Currently, the retailer’s workforce is 53% preto e pardo (black and brown). But only 16% of them hold leadership positions. “The alert aroused by this low participation made Magalu decide to act, offering opportunities for those who are just beginning their careers,” reinforces the company.
For the consultant and MBA professor in the area of Human Resources, Jorgete Lemos, the initiative comes at a time when social and racial differences were widely unmasked, both because of the pandemic and because of the American anti-racist demonstrations. Movements like the Black Lives Matter have come back strongly all over the world this year, following the assassination of the American George Floyd.
According to the expert, in addition to being sensitive to a concern that is global, the retailer should have gains at the tip of the pencil. “Companies favor their own business when they reduce inequality”, guarantees Jorgete. Several academic studies prove the financial gains when the staff is more diverse. In addition, for her, the country’s economic development will only come when the black population is included economically. “We are talking about about 57% of the population.”
Alessandra Benedito, professor at the Law School of Fundação Getúlio Vargas (FGV) and researcher on racism and its effects on the labor market, draws attention to the fact that processes of this type help the professional growth of young people hired.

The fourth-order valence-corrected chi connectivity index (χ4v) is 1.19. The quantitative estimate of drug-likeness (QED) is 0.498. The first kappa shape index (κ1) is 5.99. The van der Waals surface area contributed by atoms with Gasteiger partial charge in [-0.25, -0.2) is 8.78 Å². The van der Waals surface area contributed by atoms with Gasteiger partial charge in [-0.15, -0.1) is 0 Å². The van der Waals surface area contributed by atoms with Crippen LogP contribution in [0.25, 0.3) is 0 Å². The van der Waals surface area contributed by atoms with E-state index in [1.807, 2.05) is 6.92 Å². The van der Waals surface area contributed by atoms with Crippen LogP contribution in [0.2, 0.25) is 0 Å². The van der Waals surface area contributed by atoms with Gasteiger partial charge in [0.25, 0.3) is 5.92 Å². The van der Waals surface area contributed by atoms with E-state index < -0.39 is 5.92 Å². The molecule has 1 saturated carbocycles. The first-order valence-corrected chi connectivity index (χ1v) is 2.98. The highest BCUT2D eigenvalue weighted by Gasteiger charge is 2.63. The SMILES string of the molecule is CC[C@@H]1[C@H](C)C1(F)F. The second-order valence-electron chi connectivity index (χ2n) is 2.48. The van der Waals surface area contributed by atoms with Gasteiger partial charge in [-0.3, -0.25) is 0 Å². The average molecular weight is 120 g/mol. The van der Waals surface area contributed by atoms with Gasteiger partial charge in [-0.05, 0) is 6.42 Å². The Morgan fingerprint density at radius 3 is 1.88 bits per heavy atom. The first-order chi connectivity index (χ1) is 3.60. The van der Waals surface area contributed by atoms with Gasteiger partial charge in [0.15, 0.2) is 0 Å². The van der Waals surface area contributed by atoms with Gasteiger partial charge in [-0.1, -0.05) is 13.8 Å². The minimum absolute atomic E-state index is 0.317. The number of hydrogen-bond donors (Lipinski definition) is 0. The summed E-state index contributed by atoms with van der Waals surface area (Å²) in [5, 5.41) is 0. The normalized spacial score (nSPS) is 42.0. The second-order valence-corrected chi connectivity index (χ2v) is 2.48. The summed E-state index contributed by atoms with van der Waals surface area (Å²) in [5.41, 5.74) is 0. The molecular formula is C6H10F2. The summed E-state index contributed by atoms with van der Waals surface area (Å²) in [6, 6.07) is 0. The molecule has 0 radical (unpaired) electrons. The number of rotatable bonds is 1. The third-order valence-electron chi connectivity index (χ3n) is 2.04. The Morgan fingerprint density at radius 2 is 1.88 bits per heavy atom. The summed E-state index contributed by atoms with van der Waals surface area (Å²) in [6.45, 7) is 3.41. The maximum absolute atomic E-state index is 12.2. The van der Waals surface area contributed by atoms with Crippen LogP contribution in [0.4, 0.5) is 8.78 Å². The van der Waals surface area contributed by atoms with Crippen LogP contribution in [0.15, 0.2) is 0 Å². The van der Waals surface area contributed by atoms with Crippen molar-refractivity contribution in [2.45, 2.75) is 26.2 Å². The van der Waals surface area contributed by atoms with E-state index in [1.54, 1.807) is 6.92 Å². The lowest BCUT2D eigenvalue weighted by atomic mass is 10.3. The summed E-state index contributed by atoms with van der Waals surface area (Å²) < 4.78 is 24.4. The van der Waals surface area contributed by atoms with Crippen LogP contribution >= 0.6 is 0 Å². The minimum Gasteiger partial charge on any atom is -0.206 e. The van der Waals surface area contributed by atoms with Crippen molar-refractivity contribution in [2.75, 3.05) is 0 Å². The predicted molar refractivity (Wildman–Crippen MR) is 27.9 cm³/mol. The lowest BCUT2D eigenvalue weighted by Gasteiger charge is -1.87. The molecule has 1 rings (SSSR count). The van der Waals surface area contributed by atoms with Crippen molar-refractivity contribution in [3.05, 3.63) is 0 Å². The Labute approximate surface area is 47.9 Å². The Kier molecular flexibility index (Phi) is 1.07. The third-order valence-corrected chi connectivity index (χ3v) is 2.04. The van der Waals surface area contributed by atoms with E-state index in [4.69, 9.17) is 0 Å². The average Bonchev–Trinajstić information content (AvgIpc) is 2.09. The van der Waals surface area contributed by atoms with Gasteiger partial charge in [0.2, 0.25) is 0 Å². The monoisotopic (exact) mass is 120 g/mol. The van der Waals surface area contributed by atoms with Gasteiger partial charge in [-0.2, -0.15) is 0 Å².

For her, affirmative actions are, by nature, temporary, with the aim of reducing historical inequalities. “Affirmative action is not permanent. They must exist while the exclusion process exists.”
Enrollments for the Magalu trainee program started yesterday and professionals trained between December 2017 and December 2020, in any higher education course, can participate. Knowledge of the English language and previous professional experience are not part of the pre-requisites for selection. This is also important as often times, when applying for certain employment positions, Afro-Brazilians are quickly eliminated from consideration due to not being able to speak English at an advanced level.
The selection process will be divided into six stages starting with online tests. Then, candidates will go through the step of recording a professional presentation video and interviews with the human resources department.
Those who follow through on the process will be interviewed by area directors and then by the executive board. The finalists will participate in a conversation with the company’s president, Frederico Trajano. The 2021 trainee program was developed in partnership with consultants Indique Uma Preta (recommend a black woman) and Goldenberg, Instituto Identidades do Brasil (ID_BR), Faculdade Zumbi dos Palmares and the Comitê de Igualdade Racial do Mulheres do Brasil (Racial Equality Committee of Women in Brazil).
Trainee program for blacks sparks controversy
The initiative sparked a wave of protests for and against the company on social media, sparking discussions about racism and inclusion policies.
On Sunday, September 20th, the hastag #branco (white) was one of the most talked about subjects on Twitter. Many netizens accused Magalu of “reverse racism” with whites. Others came out in defense of the company commanded by Luiza Trajano.